If it was a stretch to imagine Dracula going after "London's hotpants," as the DRACULA A.D. 1972 poster promised, then who knows how they came up with the insane plot of THE SATANIC RITES OF DRACULA? It's crazy enough to admire, but it never quite pulls its various threads together, and like A.D. 1972, it still doesn't have enough Christopher Lee, who doesn't even enter the story until 30 minutes in and then isn't seen again for another half hour. Indeed, anyone watching SATANIC RITES' first 25 minutes might think they've accidentally stumbled on a Michael Coles police procedural, as his returning Inspector Murray catches a case involving a dead SIS agent's undercover investigation of a Satanic cult that's populated by a quartet of prominent Londoners, among them Nobel Prize-winning biochemist and germ warfare expert Prof. Keeley (Freddie Jones), real estate mogul Lord Carradine (Patrick Barr), government security analyst Dr. Porter (Richard Mathews), and military honcho Gen. Freeborn (Lockwood West). A stumped Murray and SIS official Torrence (William Franklyn) decide to consult occult expert Lorrimer Van Helsing (Peter Cushing), who happens to be an old college chum of Keeley's. Van Helsing discovers that Keeley has been secretly developing a new and ultra-lethal strain of bubonic plague that could wipe out mankind on the 23rd of the month--known in the occult world as "The Sabbat of the Undead," all under the auspices of a secret foundation bankrolled by enigmatic, reclusive Howard Hughes-like tycoon D.D. Denham, whose skyscraper headquarters is located at the location of the demolished church from A.D. 1972.

Once Van Helsing gets wind of "The Sabbat of the Undead," he immediately concludes that Dracula is somehow involved, which is confirmed when he's granted a personal meeting with Denham, who's revealed to be--you guessed it--Dracula. His latest plan--apparently concocted after seeing too many 007 movies in his downtime--is to unleash a bubonic apocalypse that will wipe out humanity and yet, he still needs to abduct Van Helsing's granddaughter Jessica (future ABSOLUTELY FABULOUS star Joanna Lumley replaces Stephanie Beacham) and take her as his bride, which will render the two of them immune from the apocalypse, carried out by his own personal "Four Horsemen." The bonkers SATANIC RITES fared even worse at the box office than A.D. 1972. After a disastrous reception in Europe, Warner Bros. shelved it in the US, eventually selling it to exploitation outfit Dynamite Entertainment, who belatedly released it on the American drive-in and grindhouse circuit in the fall of 1978 as COUNT DRACULA AND HIS VAMPIRE BRIDE. Once SATANIC RITES bombed, Lee, who's again terrifically snarling once he finally shows up (and his Bela Lugosi accent as D.D. Denham is...something), finally reached his breaking point and refused to appear in the next film, the 1974 Hammer/Shaw Brothers horror/kung-fu hybrid THE LEGEND OF THE 7 GOLDEN VAMPIRES. In it, Cushing's Van Helsing teams with a family of Bruce Lee-like karate experts to take on Dracula, now played in a bland and ineffective fashion by Lee's one-and-done replacement John Forbes-Robertson. The film was recut and retitled THE 7 BROTHERS MEET DRACULA for its 1979 US release, but by that time, the franchise and Hammer itself were over. With genre trendhops like SATANIC RITES' outlandish 007 plot and the ENTER THE DRAGON-inspired martial arts action of 7 GOLDEN VAMPIRES, it would've been inevitable that Dracula and Van Helsing would've somehow ended up in space if the series was still going when STAR WARS came around in 1977.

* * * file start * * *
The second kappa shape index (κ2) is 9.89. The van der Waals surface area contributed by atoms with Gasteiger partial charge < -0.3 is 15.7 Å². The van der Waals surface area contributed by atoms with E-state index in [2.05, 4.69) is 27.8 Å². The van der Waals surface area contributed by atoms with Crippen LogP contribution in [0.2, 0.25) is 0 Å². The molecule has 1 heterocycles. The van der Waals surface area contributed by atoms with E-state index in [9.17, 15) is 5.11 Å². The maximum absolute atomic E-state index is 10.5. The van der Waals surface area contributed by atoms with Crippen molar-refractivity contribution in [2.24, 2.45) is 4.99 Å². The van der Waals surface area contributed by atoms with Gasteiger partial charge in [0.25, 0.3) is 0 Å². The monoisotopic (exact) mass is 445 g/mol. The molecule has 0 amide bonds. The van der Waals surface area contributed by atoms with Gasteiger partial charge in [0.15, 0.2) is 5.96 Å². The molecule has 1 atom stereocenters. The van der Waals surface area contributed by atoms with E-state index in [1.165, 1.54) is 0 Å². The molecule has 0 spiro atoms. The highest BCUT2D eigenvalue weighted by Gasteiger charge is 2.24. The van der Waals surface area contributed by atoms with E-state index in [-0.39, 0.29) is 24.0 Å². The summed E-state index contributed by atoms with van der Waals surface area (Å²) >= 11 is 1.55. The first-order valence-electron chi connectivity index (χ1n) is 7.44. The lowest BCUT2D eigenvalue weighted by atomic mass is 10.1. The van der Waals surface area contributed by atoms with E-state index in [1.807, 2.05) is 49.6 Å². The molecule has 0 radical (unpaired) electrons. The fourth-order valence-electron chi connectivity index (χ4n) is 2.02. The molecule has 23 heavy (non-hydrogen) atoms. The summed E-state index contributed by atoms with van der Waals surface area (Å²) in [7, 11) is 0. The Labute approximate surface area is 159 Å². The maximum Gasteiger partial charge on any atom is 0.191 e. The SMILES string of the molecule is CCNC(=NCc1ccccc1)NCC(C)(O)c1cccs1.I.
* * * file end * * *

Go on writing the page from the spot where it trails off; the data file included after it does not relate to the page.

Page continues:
THE SATANIC RITES OF DRACULA's biggest problem is that it's never as fun as its crazy story makes it sound. It's also pretty stupid: why would Dracula and his surrogate Renfield in the form of Chin Yang (Barbara Yu Ling) keep his vampire brides stashed away in a basement with a fully-functioning and easily-accessible sprinkler system when water is lethal to the undead? And for someone with the means to create the ultimate weapon in germ warfare, Dracula seems to be off his game here, especially when Van Helsing tricks him into walking directly into a giant prickly bush like a cloddish oaf and getting caught in its vines and branches in what could very well be Dracula's dumbest-ever movie demise. Under both of its titles, SATANIC RITES ended up falling into the public domain and was available in various versions on any number of cheap, bargain-bin DVD sets over the last 20 years. It's just out now on Blu-ray from Warner Archive, who also released a spiffed-up A.D. 1972 last month (a double feature set would've been perfect). To see the constant posts on Hammer's fan page on Facebook over the last year, you'd think SATANIC RITES was some lost classic or something akin to THE OTHER SIDE OF THE WIND of Hammer horror. Calm down, guys...it's not that good, but it's a must-have for completists, especially with it looking better that it ever has in this new edition. I like the Dracula-as-Blofeld idea of THE SATANIC RITES OF DRACULA more than what it ultimately turns out to be. But for all its faults, it's always a joy to see the two horror legends together (they also starred in HORROR EXPRESS, NOTHING BUT THE NIGHT, and THE CREEPING FLESH during this same period), and ever the stalwart, Cushing again seems more accommodating to the filmmakers than the disgruntled Lee, playing it totally straight and never once letting on how ridiculous he likely found the entire project to be.

opening in Toledo, OH on 10/13/1978